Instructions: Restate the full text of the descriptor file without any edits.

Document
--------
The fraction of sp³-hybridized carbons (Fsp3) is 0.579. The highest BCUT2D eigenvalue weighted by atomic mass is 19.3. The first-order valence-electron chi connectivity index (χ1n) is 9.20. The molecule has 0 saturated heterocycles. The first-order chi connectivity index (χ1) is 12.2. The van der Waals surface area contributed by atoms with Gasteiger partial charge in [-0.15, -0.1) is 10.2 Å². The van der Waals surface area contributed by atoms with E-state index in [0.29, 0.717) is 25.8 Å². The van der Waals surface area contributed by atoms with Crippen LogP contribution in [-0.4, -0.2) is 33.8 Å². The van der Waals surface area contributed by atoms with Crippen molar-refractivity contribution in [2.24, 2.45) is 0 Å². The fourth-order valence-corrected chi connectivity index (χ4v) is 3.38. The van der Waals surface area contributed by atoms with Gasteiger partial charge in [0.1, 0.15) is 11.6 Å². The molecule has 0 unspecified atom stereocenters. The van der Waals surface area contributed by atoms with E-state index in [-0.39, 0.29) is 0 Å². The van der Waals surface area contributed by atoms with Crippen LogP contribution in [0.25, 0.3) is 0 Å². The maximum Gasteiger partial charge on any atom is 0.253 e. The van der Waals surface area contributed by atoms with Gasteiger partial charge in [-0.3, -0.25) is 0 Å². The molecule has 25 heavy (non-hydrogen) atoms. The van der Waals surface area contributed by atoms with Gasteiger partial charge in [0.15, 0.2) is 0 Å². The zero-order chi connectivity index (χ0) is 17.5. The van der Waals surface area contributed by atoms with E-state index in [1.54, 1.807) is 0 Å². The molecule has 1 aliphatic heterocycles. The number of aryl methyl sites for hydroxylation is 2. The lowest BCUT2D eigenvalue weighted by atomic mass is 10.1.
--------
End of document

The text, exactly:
The fraction of sp³-hybridized carbons (Fsp3) is 0.579. The highest BCUT2D eigenvalue weighted by atomic mass is 19.3. The first-order valence-electron chi connectivity index (χ1n) is 9.20. The molecule has 0 saturated heterocycles. The first-order chi connectivity index (χ1) is 12.2. The van der Waals surface area contributed by atoms with Gasteiger partial charge in [-0.15, -0.1) is 10.2 Å². The van der Waals surface area contributed by atoms with E-state index in [0.29, 0.717) is 25.8 Å². The van der Waals surface area contributed by atoms with Crippen LogP contribution in [-0.4, -0.2) is 33.8 Å². The van der Waals surface area contributed by atoms with Crippen molar-refractivity contribution in [2.24, 2.45) is 0 Å². The fourth-order valence-corrected chi connectivity index (χ4v) is 3.38. The van der Waals surface area contributed by atoms with Gasteiger partial charge in [0.1, 0.15) is 11.6 Å². The molecule has 0 unspecified atom stereocenters. The van der Waals surface area contributed by atoms with E-state index in [-0.39, 0.29) is 0 Å². The van der Waals surface area contributed by atoms with Crippen LogP contribution in [0.25, 0.3) is 0 Å². The maximum Gasteiger partial charge on any atom is 0.253 e. The van der Waals surface area contributed by atoms with Gasteiger partial charge in [-0.3, -0.25) is 0 Å². The molecule has 25 heavy (non-hydrogen) atoms. The van der Waals surface area contributed by atoms with Gasteiger partial charge in [0.15, 0.2) is 0 Å². The zero-order chi connectivity index (χ0) is 17.5. The van der Waals surface area contributed by atoms with E-state index in [1.54, 1.807) is 0 Å². The molecule has 1 aliphatic heterocycles. The number of aryl methyl sites for hydroxylation is 2. The lowest BCUT2D eigenvalue weighted by atomic mass is 10.1.